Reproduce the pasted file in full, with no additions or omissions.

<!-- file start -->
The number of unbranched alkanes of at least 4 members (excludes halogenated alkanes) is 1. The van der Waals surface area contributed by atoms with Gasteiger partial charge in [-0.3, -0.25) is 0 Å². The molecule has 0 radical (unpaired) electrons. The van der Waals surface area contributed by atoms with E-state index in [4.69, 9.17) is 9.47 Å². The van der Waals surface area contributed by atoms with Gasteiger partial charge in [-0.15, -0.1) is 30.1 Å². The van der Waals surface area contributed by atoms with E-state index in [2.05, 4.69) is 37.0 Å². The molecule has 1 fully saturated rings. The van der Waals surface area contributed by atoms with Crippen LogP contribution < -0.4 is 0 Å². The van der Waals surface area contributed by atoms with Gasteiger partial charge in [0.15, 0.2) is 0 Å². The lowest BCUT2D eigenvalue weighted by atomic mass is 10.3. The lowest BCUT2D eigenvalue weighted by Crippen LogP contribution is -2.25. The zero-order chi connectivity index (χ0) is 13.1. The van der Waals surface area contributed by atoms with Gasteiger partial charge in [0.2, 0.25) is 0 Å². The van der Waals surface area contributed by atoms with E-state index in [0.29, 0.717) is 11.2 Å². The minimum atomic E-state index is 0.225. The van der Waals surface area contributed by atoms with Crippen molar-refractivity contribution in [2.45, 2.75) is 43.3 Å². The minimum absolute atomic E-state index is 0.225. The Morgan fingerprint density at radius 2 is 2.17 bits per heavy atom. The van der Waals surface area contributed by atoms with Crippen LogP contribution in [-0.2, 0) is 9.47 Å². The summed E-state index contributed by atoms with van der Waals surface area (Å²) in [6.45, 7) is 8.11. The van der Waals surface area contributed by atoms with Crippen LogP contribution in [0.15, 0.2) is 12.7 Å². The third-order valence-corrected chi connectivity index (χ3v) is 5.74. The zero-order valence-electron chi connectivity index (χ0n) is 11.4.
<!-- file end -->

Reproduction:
The number of unbranched alkanes of at least 4 members (excludes halogenated alkanes) is 1. The van der Waals surface area contributed by atoms with Gasteiger partial charge in [-0.3, -0.25) is 0 Å². The molecule has 0 radical (unpaired) electrons. The van der Waals surface area contributed by atoms with E-state index in [4.69, 9.17) is 9.47 Å². The van der Waals surface area contributed by atoms with Gasteiger partial charge in [-0.15, -0.1) is 30.1 Å². The van der Waals surface area contributed by atoms with E-state index in [2.05, 4.69) is 37.0 Å². The molecule has 1 fully saturated rings. The van der Waals surface area contributed by atoms with Crippen LogP contribution < -0.4 is 0 Å². The van der Waals surface area contributed by atoms with Gasteiger partial charge in [0.15, 0.2) is 0 Å². The lowest BCUT2D eigenvalue weighted by atomic mass is 10.3. The lowest BCUT2D eigenvalue weighted by Crippen LogP contribution is -2.25. The zero-order chi connectivity index (χ0) is 13.1. The van der Waals surface area contributed by atoms with Gasteiger partial charge in [0.2, 0.25) is 0 Å². The van der Waals surface area contributed by atoms with E-state index in [0.29, 0.717) is 11.2 Å². The minimum atomic E-state index is 0.225. The van der Waals surface area contributed by atoms with Crippen molar-refractivity contribution in [2.45, 2.75) is 43.3 Å². The minimum absolute atomic E-state index is 0.225. The Morgan fingerprint density at radius 2 is 2.17 bits per heavy atom. The van der Waals surface area contributed by atoms with Crippen LogP contribution in [-0.2, 0) is 9.47 Å². The summed E-state index contributed by atoms with van der Waals surface area (Å²) in [6.45, 7) is 8.11. The van der Waals surface area contributed by atoms with Crippen LogP contribution in [0.15, 0.2) is 12.7 Å². The third-order valence-corrected chi connectivity index (χ3v) is 5.74. The zero-order valence-electron chi connectivity index (χ0n) is 11.4.